The Hampshire-based company will build a new ‘Titania’ satellite to provide vital research from space to “inform choices for military space capabilities”, according to the press release.
The ‘Titania Operational Concept Demonstrator’ will explore low-Earth orbit (LEO), and is set to launch in 2023.
Using free-space optical communications (FSOC), larger volumes of data will transfer to the UK’s ground station with reduced chance of detection or interception from potential enemies.
The ground station’s name is ‘Puck’, part of maintaining the UK’s longstanding tradition of naming space projects after Shakespearian characters.
“The technology works by transmitting the data at high speeds via narrow laser beam between two very specific points,” the statement said.
Its existence will allow for rapid military decision making and transfer of intelligence to the ground.
Dstl’s space program manager, Dr Mike O’Callaghan, said, “The Titania space mission will accelerate the development and adoption of space-based optical communications.”
It will allow “Armed Forces the ability to operate in an increasingly contested environment”.
The Titania is equipped with transfer speeds of up to multi-gigabytes per second.
“Following our stand-up as a Joint Command, the Titania satellite contract is the next exciting step for the UK in space,” said the commander of UK Space Command, Air Vice Marshal Paul Godfrey.
“[In-Space is] developing capabilities that not only enable military operations, but underpin countless activities essential to our way of life and the safety of our nation.”
In-Space partners with industry leaders including Airbus, the European Space Agency, the UK Space Agency, Kleos, BAE Systems and Lacuna Space.
The UK has been slowly expanding its space network over the past few years, which has been mostly dominated by other nations such as the US.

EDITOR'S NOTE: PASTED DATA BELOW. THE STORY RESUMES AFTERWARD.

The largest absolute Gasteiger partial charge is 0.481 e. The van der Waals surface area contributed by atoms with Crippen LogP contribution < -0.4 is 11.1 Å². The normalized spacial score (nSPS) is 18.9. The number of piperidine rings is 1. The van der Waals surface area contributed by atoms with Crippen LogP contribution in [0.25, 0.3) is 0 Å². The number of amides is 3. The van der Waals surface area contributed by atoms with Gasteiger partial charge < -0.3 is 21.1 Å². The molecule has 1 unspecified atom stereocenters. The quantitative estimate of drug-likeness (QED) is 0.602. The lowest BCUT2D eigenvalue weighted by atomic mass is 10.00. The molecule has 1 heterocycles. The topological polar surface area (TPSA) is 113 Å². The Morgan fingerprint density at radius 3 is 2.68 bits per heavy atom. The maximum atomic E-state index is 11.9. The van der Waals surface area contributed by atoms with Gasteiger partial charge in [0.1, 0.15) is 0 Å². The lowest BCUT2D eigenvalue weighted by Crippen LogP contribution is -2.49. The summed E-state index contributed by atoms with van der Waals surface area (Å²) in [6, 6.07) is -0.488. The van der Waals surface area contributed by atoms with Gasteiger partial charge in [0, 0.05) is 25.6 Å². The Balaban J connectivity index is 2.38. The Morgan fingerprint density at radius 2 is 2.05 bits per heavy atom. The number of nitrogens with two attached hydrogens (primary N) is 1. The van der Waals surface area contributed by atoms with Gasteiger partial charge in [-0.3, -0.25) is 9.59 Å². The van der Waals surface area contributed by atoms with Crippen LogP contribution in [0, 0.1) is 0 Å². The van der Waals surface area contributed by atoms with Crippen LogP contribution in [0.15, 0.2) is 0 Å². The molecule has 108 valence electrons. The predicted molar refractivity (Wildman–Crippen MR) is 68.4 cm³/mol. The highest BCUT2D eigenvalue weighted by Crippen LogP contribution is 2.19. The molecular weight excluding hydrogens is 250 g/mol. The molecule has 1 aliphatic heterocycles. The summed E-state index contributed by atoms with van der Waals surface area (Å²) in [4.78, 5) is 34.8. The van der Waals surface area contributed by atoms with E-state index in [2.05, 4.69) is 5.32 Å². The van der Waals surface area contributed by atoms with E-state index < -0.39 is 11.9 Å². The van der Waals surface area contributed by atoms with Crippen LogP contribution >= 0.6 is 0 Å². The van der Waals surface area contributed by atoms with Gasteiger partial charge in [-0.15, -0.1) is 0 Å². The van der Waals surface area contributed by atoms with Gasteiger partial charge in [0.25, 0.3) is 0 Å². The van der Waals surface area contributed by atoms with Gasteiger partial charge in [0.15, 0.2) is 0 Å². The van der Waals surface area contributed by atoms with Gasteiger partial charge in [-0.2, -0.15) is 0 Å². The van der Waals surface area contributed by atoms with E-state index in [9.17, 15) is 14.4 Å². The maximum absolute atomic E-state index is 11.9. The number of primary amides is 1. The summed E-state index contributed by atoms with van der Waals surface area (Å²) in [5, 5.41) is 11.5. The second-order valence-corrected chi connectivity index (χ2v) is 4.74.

The new satellite is supported by a £24 billion boost into the industry announced by Prime Minister Boris Johnson last year.
The Titania satellite is part of the MOD’s £1.4 billion investment into next-generation technology in the Defence Space Portfolio over the next 10 years.
Early in 2021, the House of Commons released a document of the UK’s future in space, and said the industry has ambitions to capture 10 per cent of the global space market by 2030.
The contract to build the satellite was awarded through the Serapis Lot 2 commercial framework, which is a collaboration with Dstl and BAE Systems.
The collaboration is in line with a UK framework to support “non-traditional” and small to medium enterprises in the space domain.
Bella Richards is a journalist who has written for several local newspapers, her university newspaper and a tech magazine, and completed her Bachelor of Communications (Journalism) at the University of Technology Sydney in 2020. She joined Momentum Media in 2021, and has since written breaking news stories across Space Connect, Australian Aviation and World of Aviation.
You can email Bella on: [email protected]
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